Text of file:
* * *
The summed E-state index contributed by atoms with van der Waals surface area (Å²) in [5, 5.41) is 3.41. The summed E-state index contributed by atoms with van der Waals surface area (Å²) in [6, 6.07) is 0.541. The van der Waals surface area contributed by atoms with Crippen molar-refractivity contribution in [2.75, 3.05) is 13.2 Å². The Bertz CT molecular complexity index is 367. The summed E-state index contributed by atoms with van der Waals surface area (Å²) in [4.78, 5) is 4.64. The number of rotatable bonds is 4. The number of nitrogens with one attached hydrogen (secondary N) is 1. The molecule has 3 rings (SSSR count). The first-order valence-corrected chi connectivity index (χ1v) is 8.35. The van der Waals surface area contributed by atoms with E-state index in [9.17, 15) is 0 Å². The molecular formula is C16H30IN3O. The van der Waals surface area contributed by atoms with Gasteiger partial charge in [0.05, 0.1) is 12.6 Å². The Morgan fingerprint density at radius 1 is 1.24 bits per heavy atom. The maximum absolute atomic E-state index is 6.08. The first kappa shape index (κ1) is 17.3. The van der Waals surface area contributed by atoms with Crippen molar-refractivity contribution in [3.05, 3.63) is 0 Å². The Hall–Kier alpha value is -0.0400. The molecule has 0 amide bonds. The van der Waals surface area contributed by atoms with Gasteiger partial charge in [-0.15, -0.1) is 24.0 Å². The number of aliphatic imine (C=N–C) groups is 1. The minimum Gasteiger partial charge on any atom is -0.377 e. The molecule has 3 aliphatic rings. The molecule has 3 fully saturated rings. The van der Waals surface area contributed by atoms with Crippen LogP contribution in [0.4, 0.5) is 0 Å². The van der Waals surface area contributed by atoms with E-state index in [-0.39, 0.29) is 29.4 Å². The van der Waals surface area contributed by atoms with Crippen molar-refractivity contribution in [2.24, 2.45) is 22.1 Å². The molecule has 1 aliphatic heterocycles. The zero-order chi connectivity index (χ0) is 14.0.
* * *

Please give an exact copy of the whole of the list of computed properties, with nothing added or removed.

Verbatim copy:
The summed E-state index contributed by atoms with van der Waals surface area (Å²) in [5, 5.41) is 3.41. The summed E-state index contributed by atoms with van der Waals surface area (Å²) in [6, 6.07) is 0.541. The van der Waals surface area contributed by atoms with Crippen molar-refractivity contribution in [2.75, 3.05) is 13.2 Å². The Bertz CT molecular complexity index is 367. The summed E-state index contributed by atoms with van der Waals surface area (Å²) in [4.78, 5) is 4.64. The number of rotatable bonds is 4. The number of nitrogens with one attached hydrogen (secondary N) is 1. The molecule has 3 rings (SSSR count). The first-order valence-corrected chi connectivity index (χ1v) is 8.35. The van der Waals surface area contributed by atoms with E-state index in [9.17, 15) is 0 Å². The molecular formula is C16H30IN3O. The van der Waals surface area contributed by atoms with Gasteiger partial charge in [0.05, 0.1) is 12.6 Å². The Morgan fingerprint density at radius 1 is 1.24 bits per heavy atom. The maximum absolute atomic E-state index is 6.08. The first kappa shape index (κ1) is 17.3. The van der Waals surface area contributed by atoms with Crippen molar-refractivity contribution in [3.05, 3.63) is 0 Å². The Hall–Kier alpha value is -0.0400. The molecule has 0 amide bonds. The van der Waals surface area contributed by atoms with Gasteiger partial charge in [-0.15, -0.1) is 24.0 Å². The number of aliphatic imine (C=N–C) groups is 1. The minimum Gasteiger partial charge on any atom is -0.377 e. The molecule has 3 aliphatic rings. The molecule has 3 fully saturated rings. The van der Waals surface area contributed by atoms with Crippen LogP contribution in [0.4, 0.5) is 0 Å². The van der Waals surface area contributed by atoms with E-state index in [-0.39, 0.29) is 29.4 Å². The van der Waals surface area contributed by atoms with Crippen molar-refractivity contribution in [2.24, 2.45) is 22.1 Å². The molecule has 1 aliphatic heterocycles. The zero-order chi connectivity index (χ0) is 14.0.